Every Oxford college has a head of house who is responsible for chairing the governing body and making sure that the voice of their college is heard in wider university matters. Depending on the college, this position may be officially known as the master, the president, the warden or the principal, but one thing that is common to them all is that the job normally comes with a rather nice house.
As a student you can usually expect to encounter your college head of house primarily on one of two occasions: when you are invited to their residence for a social event, or during the revered principal’s collections. Their nature varies on a college-by-college basis, but they generally involve an annual meeting between the student, the principal and the student’s personal tutor to discuss progress and identify any difficulties they might be facing.
Unsurprisingly, the thought of such a meeting is daunting to many. As is only fitting for any ancient Oxford tradition, all involved are expected to wear their academic gowns. For most, this meeting is only a formality and is all over and done with very quickly, but for those who are not doing as well as expected, this may be more of an ordeal.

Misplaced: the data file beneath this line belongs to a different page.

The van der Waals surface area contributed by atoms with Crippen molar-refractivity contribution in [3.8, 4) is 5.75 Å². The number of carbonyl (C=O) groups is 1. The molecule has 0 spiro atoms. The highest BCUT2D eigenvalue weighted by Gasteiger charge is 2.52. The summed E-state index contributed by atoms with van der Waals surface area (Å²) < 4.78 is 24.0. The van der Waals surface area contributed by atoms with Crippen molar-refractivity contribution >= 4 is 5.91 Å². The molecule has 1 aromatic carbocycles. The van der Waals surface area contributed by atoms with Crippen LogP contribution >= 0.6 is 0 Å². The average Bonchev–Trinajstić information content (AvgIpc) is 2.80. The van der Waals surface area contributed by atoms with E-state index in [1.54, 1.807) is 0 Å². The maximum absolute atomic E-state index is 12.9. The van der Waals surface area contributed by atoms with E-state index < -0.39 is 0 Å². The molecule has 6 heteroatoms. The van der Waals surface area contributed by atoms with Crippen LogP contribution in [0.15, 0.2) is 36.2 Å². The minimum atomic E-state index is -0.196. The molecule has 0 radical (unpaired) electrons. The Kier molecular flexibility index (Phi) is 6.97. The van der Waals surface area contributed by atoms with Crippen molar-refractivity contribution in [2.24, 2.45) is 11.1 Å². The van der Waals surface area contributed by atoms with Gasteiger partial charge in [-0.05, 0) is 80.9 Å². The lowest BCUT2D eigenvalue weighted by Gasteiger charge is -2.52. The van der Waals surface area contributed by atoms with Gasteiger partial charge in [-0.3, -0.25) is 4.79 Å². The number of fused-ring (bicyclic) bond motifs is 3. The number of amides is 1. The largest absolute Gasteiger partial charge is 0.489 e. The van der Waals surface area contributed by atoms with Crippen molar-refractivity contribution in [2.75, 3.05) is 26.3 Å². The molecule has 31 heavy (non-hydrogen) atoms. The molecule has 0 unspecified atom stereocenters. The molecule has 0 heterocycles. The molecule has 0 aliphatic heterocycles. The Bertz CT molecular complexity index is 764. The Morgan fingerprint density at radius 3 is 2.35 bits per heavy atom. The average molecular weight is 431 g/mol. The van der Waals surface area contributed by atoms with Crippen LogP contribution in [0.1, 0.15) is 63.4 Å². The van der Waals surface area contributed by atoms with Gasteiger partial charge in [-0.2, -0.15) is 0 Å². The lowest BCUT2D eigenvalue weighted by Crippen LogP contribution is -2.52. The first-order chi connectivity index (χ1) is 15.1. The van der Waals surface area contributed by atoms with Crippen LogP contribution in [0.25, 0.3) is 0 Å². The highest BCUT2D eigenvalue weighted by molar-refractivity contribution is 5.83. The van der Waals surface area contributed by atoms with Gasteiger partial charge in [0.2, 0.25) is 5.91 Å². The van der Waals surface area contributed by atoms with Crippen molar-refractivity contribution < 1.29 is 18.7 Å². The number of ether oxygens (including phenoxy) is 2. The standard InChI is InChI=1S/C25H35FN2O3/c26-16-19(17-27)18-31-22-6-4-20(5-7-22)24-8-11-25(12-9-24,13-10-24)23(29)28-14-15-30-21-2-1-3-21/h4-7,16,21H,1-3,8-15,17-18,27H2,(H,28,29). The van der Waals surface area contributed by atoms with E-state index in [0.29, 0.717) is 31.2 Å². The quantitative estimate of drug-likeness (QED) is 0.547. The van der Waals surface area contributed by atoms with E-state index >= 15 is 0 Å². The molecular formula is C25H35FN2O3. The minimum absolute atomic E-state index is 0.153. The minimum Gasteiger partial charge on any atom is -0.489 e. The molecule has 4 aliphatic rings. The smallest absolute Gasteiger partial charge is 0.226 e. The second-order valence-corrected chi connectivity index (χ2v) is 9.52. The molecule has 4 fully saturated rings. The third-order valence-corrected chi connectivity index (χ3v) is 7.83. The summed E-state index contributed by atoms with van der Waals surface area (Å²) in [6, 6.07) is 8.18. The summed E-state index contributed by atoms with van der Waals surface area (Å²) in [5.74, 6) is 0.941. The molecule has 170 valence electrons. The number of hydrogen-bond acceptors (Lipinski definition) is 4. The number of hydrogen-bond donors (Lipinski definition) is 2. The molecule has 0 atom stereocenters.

The other main occasion when students interact with the principal is when they are invited to events. I have attended music recitals, drinks evenings and even a fireworks display at the principal’s house during my time at Oxford. These events are always complemented by unlimited free wine, so are naturally very popular. It was slightly alarming, however, on bonfire night when the quite substantial wine-drinking was followed by everyone lighting their sparklers. Thankfully the principal’s (quite spectacular) house is still standing. I have overheard several students come away from an evening at the principal’s house confessing their new-found ambition to be a college principal, all on account of the more than amicable living quarters.
The other memorable role of a college principal is the saying of grace before formal dinners. Once we are all seated in the dining hall, chattering amongst ourselves, pouring generous glasses of wine and trying to resist eating the bread rolls before we’re officially allowed to, the high table enters. Only senior members of the college, including the principal, are allowed to sit at the high table which is located at the end of the hall facing the students. As the high table enters, we are expected to stand up and remain silent until they are seated. The principal will then say grace (in Latin of course) and a hurried ‘Amen’ will echo around the hall before paused conversations quickly resume. With a mixture of vital decision-making and ceremonial tradition the head of house is quintessentially an Oxonian role.